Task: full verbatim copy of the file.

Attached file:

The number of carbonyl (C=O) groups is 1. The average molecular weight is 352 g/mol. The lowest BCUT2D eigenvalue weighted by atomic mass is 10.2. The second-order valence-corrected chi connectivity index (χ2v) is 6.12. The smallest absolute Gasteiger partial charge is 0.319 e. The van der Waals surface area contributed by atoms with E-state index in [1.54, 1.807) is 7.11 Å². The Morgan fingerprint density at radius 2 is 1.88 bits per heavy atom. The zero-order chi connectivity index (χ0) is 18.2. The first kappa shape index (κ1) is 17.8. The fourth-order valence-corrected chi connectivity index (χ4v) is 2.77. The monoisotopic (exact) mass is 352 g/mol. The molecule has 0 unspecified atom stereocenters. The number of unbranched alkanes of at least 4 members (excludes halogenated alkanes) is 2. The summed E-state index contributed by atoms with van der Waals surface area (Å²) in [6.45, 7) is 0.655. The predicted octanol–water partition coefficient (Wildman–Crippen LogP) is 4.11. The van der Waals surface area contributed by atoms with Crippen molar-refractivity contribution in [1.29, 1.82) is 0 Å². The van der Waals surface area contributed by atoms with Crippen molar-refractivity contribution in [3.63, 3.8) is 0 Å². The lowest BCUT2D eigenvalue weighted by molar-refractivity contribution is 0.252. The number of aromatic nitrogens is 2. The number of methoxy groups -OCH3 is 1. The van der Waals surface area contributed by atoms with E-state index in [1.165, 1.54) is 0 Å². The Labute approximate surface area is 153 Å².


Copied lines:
The number of carbonyl (C=O) groups is 1. The average molecular weight is 352 g/mol. The lowest BCUT2D eigenvalue weighted by atomic mass is 10.2. The second-order valence-corrected chi connectivity index (χ2v) is 6.12. The smallest absolute Gasteiger partial charge is 0.319 e. The van der Waals surface area contributed by atoms with E-state index in [1.54, 1.807) is 7.11 Å². The Morgan fingerprint density at radius 2 is 1.88 bits per heavy atom. The zero-order chi connectivity index (χ0) is 18.2. The first kappa shape index (κ1) is 17.8. The fourth-order valence-corrected chi connectivity index (χ4v) is 2.77. The monoisotopic (exact) mass is 352 g/mol. The molecule has 0 unspecified atom stereocenters. The number of unbranched alkanes of at least 4 members (excludes halogenated alkanes) is 2. The summed E-state index contributed by atoms with van der Waals surface area (Å²) in [6.45, 7) is 0.655. The predicted octanol–water partition coefficient (Wildman–Crippen LogP) is 4.11. The van der Waals surface area contributed by atoms with Crippen molar-refractivity contribution in [1.29, 1.82) is 0 Å². The van der Waals surface area contributed by atoms with Crippen molar-refractivity contribution in [3.63, 3.8) is 0 Å². The lowest BCUT2D eigenvalue weighted by molar-refractivity contribution is 0.252. The number of aromatic nitrogens is 2. The number of methoxy groups -OCH3 is 1. The van der Waals surface area contributed by atoms with E-state index in [1.165, 1.54) is 0 Å². The Labute approximate surface area is 153 Å².